The Ministry of Defence has failed in its battle to stop clothing retailers using the red, white and blue target symbol.
The roundel cannot be registered as a trademark on clothing
Arcadia Group, owners of Topshop, Dorothy Perkins and Burton, went to war with the MoD after it tried to register the roundel as a trademark for RAF-related clothing.
The high street fashion group argued the roundel was brought into the public domain by the Mod movement of the 1960s.
On Tuesday, the Patent Office told BBC News Online it had rejected the MoD's application.
However, the MoD has been given the sole rights to use the roundel, which appears on all RAF aircraft, on items other than clothing such as military hardware.
A spokeswoman for the MoD said they were now considering whether to appeal against the decision.
"We are naturally disappointed with the decision in respect of the suitability of the roundel as a trademark for RAF-related clothing," she said.
The target appears on all RAF aircraft
"However we are happy that the roundel has been protected as a trademark in respect of other goods and services."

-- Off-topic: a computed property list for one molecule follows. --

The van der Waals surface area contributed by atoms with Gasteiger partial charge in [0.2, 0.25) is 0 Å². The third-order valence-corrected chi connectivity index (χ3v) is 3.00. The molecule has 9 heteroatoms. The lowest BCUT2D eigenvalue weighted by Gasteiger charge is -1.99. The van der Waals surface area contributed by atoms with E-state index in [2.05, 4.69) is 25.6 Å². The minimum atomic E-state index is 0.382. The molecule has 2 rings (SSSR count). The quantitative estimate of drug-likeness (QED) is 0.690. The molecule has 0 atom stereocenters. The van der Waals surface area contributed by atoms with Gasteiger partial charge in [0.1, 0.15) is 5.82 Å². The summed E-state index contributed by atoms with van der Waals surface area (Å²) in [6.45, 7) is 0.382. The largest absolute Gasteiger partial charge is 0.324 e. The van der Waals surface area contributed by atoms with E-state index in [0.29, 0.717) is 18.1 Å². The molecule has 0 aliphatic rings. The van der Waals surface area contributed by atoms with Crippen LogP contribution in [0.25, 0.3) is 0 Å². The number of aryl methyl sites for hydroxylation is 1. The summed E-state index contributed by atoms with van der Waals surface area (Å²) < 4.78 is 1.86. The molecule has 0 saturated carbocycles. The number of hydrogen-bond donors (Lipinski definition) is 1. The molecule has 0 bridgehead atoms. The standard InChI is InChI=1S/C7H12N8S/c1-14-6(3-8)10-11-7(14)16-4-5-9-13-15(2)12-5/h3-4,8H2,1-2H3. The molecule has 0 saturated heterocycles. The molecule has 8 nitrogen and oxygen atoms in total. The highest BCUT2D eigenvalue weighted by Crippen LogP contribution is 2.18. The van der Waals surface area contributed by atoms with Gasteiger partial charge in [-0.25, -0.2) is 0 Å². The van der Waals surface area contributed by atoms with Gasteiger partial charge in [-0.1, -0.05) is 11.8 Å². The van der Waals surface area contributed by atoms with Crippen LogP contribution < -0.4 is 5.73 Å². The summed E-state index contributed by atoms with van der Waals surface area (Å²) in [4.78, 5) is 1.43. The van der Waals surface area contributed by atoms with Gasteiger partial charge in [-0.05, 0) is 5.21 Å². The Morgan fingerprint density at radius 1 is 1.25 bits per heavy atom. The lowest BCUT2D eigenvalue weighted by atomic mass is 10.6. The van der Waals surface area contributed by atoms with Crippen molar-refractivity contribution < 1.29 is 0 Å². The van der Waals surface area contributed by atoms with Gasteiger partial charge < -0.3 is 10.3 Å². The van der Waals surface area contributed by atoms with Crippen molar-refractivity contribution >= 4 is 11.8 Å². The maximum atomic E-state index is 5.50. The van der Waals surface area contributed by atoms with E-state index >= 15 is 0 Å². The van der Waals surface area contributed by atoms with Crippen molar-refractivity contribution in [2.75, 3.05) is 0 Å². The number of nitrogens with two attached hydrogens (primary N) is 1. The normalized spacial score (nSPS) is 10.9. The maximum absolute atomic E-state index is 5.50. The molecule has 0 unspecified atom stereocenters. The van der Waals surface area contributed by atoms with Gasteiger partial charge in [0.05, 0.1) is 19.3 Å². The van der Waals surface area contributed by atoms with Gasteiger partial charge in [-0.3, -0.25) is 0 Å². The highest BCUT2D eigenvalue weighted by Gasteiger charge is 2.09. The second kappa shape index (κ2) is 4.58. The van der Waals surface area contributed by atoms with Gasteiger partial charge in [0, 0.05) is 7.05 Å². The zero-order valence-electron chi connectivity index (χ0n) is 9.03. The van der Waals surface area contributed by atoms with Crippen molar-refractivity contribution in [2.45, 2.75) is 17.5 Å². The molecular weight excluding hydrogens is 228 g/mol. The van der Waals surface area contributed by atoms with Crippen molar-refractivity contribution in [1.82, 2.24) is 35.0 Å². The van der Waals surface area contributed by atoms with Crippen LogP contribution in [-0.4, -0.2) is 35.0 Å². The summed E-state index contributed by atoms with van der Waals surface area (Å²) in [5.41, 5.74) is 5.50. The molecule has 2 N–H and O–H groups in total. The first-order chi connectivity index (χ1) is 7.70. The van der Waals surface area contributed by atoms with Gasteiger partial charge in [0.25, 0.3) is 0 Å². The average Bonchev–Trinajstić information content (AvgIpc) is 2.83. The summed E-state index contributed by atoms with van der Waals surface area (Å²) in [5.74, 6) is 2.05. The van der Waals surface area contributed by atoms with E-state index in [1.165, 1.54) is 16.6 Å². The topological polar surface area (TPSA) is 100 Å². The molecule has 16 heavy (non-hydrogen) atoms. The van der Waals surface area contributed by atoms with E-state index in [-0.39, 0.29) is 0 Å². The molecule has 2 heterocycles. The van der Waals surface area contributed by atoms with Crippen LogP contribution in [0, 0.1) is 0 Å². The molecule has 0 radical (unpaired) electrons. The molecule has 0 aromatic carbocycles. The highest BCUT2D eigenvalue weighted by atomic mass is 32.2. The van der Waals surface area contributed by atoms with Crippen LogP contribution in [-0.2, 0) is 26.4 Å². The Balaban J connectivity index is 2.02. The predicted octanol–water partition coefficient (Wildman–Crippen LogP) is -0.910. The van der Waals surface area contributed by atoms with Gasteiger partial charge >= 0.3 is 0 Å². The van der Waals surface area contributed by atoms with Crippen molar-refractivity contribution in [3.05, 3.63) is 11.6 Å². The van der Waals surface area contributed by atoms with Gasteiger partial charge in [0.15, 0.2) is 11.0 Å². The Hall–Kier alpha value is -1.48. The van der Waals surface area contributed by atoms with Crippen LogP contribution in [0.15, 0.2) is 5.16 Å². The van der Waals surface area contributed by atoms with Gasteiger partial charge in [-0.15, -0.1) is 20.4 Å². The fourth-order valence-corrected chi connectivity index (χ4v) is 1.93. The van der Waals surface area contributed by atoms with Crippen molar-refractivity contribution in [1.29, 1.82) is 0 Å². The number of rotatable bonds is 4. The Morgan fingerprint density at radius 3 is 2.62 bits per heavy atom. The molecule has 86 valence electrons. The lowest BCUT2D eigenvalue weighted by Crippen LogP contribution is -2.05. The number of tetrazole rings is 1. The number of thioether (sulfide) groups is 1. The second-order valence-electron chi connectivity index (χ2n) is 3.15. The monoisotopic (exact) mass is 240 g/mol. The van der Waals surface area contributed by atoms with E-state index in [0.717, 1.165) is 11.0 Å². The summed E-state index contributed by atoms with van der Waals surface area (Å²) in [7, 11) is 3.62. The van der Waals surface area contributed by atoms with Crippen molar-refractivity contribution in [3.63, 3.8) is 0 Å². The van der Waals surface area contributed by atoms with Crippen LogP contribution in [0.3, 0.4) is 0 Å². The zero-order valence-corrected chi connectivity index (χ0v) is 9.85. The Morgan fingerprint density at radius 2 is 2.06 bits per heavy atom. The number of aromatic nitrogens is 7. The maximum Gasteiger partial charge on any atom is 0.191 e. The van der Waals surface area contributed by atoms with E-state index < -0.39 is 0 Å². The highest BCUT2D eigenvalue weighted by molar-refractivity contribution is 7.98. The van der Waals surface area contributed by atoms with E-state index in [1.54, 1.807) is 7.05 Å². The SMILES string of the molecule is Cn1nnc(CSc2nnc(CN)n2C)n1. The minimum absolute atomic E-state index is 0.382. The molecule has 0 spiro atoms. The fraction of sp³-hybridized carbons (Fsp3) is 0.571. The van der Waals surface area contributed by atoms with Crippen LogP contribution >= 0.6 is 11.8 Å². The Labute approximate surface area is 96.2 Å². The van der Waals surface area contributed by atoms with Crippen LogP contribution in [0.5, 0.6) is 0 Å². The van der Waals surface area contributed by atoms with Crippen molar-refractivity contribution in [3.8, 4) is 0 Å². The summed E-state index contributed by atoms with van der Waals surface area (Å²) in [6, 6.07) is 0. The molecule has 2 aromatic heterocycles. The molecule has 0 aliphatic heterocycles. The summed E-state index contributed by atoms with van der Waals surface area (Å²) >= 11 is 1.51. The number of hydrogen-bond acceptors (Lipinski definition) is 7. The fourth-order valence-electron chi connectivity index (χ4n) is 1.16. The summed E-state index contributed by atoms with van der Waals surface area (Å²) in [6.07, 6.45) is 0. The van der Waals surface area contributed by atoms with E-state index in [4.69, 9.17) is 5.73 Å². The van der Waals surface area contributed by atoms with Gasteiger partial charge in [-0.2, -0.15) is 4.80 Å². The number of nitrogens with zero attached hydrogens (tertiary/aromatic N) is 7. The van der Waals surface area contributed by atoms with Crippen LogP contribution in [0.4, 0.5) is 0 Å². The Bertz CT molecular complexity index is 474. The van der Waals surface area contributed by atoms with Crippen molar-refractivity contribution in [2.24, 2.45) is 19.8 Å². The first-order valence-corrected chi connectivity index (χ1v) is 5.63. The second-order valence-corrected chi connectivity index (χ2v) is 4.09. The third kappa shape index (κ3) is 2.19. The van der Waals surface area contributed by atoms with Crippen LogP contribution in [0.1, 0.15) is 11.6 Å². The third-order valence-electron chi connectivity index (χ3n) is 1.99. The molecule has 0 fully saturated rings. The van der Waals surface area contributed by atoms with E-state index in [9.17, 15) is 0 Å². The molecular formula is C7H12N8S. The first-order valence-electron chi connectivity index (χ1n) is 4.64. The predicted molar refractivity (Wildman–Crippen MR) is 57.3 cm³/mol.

Arcadia Group had enlisted the help of other clothing manufacturers, including The Lambretta Clothing Company, who have also used the motif on their products.
Making his decision John Macgillivray, for the Registrar the Comptroller-General, said the roundel "has been used since the 1960s to a significant degree as a decorative motif or emblem on articles of clothing and prior to the relevant date has been used by a number of different traders.
"It has, in particular, been associated with
a group of persons known as Mods and while its popularity has ebbed and flowed with fashion, clothing bearing the 'roundel' or 'target device' has remained available to the public."
He ordered the MoD to pay the Arcadia Group £1,900 costs.